US10527440B2 - Vehicle routing to avoid regions with glare - Google Patents

Vehicle routing to avoid regions with glare Download PDF

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US10527440B2
US10527440B2 US15/659,986 US201715659986A US10527440B2 US 10527440 B2 US10527440 B2 US 10527440B2 US 201715659986 A US201715659986 A US 201715659986A US 10527440 B2 US10527440 B2 US 10527440B2
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vehicle
route
glare
sun
recited
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Veera Ganesh Yalla
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Faraday and Future Inc
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    • GPHYSICS
    • G01MEASURING; TESTING
    • G01CMEASURING DISTANCES, LEVELS OR BEARINGS; SURVEYING; NAVIGATION; GYROSCOPIC INSTRUMENTS; PHOTOGRAMMETRY OR VIDEOGRAMMETRY
    • G01C21/00Navigation; Navigational instruments not provided for in groups G01C1/00 - G01C19/00
    • G01C21/26Navigation; Navigational instruments not provided for in groups G01C1/00 - G01C19/00 specially adapted for navigation in a road network
    • G01C21/34Route searching; Route guidance
    • G01C21/3453Special cost functions, i.e. other than distance or default speed limit of road segments
    • G01C21/3461Preferred or disfavoured areas, e.g. dangerous zones, toll or emission zones, intersections, manoeuvre types, segments such as motorways, toll roads, ferries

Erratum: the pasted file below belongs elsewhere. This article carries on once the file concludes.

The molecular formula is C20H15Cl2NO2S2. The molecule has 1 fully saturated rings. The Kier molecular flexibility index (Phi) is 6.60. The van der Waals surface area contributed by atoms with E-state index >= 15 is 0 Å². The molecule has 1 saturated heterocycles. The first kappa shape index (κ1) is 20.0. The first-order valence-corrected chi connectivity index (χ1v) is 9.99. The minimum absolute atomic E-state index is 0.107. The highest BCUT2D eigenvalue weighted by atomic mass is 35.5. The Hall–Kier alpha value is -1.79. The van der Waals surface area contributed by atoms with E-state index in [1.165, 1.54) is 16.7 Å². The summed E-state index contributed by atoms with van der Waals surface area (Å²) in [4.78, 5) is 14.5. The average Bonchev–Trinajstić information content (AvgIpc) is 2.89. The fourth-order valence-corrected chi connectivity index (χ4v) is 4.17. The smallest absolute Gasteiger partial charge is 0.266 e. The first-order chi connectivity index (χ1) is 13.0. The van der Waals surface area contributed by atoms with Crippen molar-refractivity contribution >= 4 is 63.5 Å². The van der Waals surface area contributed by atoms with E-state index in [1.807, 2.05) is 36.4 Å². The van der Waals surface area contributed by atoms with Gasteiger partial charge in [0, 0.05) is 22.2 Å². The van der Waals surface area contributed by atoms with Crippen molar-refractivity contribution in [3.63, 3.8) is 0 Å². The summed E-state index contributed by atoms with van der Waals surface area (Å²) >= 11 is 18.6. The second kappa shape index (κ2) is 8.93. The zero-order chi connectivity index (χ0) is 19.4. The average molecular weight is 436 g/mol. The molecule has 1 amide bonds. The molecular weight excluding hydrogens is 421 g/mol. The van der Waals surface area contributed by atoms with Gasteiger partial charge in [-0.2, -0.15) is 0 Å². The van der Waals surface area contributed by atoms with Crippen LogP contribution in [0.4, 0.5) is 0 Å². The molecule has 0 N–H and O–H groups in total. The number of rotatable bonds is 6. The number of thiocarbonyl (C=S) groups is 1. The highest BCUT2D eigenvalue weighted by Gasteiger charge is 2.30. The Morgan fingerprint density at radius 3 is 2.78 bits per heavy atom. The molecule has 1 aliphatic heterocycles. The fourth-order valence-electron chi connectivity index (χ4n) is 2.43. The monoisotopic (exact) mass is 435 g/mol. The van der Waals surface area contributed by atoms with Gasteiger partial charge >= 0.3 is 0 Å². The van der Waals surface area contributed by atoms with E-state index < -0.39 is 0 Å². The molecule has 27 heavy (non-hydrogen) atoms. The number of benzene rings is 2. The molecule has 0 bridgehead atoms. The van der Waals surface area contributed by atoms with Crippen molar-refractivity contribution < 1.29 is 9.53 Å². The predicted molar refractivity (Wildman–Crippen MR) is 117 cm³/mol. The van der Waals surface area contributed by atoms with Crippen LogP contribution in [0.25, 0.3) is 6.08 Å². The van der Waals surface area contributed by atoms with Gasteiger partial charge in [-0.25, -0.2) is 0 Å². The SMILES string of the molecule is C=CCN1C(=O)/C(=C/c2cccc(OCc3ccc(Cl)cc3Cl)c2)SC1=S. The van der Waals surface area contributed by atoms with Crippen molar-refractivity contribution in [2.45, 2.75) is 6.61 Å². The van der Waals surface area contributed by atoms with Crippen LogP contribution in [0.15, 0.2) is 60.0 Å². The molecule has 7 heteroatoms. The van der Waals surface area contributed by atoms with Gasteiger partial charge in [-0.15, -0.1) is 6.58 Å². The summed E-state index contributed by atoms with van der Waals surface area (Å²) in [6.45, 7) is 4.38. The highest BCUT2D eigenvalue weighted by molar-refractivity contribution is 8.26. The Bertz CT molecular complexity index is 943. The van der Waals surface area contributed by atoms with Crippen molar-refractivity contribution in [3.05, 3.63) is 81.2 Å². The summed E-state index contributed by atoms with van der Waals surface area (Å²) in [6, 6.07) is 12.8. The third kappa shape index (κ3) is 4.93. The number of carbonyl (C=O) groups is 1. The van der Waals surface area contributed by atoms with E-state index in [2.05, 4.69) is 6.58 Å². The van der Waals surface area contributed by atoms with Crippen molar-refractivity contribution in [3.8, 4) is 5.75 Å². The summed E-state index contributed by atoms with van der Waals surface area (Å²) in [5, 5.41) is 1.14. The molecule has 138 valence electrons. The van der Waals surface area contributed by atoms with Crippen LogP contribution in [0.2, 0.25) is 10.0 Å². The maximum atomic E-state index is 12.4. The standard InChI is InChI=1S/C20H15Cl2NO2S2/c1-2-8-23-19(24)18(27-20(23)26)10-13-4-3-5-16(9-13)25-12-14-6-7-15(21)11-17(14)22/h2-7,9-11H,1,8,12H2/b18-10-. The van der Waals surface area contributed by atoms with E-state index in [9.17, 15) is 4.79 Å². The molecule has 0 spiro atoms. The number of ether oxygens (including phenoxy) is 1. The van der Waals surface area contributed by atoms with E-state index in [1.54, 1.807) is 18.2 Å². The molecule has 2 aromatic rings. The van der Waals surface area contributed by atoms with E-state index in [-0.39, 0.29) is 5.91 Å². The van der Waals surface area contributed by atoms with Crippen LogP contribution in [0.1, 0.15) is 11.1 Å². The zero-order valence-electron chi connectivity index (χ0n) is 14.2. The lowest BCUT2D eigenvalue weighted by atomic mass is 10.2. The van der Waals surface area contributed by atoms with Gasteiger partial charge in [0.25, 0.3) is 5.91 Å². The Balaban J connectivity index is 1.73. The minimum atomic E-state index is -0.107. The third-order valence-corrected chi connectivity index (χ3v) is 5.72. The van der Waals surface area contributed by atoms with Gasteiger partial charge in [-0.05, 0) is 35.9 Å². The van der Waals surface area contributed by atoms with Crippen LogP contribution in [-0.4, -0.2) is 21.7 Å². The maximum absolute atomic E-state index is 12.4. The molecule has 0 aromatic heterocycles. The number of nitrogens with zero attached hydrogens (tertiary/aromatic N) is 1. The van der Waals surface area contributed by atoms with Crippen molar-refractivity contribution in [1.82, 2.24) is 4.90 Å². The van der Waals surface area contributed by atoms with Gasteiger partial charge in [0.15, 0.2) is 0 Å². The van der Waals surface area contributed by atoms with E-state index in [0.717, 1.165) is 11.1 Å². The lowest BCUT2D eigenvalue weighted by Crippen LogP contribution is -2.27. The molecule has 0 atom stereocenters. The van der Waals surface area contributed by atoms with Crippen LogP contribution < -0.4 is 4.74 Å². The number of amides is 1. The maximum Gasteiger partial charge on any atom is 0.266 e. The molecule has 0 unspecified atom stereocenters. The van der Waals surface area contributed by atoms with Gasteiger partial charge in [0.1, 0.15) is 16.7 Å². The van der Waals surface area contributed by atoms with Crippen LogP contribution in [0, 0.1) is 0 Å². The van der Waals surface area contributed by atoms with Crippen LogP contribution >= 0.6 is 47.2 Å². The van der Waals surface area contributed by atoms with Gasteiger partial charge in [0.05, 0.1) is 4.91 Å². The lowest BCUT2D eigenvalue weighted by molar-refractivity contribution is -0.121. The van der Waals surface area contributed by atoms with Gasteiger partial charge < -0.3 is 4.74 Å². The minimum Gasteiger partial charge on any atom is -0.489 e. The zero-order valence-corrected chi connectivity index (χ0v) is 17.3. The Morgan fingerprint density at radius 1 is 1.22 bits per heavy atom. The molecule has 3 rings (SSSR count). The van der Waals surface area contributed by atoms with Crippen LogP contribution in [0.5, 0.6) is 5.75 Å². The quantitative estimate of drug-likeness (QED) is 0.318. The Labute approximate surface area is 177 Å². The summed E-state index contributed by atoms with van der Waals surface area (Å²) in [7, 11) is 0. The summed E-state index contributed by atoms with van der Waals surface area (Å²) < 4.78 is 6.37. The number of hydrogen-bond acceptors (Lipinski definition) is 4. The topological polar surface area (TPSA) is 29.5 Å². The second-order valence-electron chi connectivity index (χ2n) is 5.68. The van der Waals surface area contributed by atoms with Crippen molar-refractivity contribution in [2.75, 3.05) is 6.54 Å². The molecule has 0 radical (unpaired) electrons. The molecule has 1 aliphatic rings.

• BPERFORMING OPERATIONS; TRANSPORTING
    • B60VEHICLES IN GENERAL
    • B60WCONJOINT CONTROL OF VEHICLE SUB-UNITS OF DIFFERENT TYPE OR DIFFERENT FUNCTION; CONTROL SYSTEMS SPECIALLY ADAPTED FOR HYBRID VEHICLES; ROAD VEHICLE DRIVE CONTROL SYSTEMS FOR PURPOSES NOT RELATED TO THE CONTROL OF A PARTICULAR SUB-UNIT
    • B60W40/00Estimation or calculation of non-directly measurable driving parameters for road vehicle drive control systems not related to the control of a particular sub unit, e.g. by using mathematical models
    • B60W40/02Estimation or calculation of non-directly measurable driving parameters for road vehicle drive control systems not related to the control of a particular sub unit, e.g. by using mathematical models related to ambient conditions
    • GPHYSICS
    • G01MEASURING; TESTING
    • G01CMEASURING DISTANCES, LEVELS OR BEARINGS; SURVEYING; NAVIGATION; GYROSCOPIC INSTRUMENTS; PHOTOGRAMMETRY OR VIDEOGRAMMETRY
    • G01C21/00Navigation; Navigational instruments not provided for in groups G01C1/00 - G01C19/00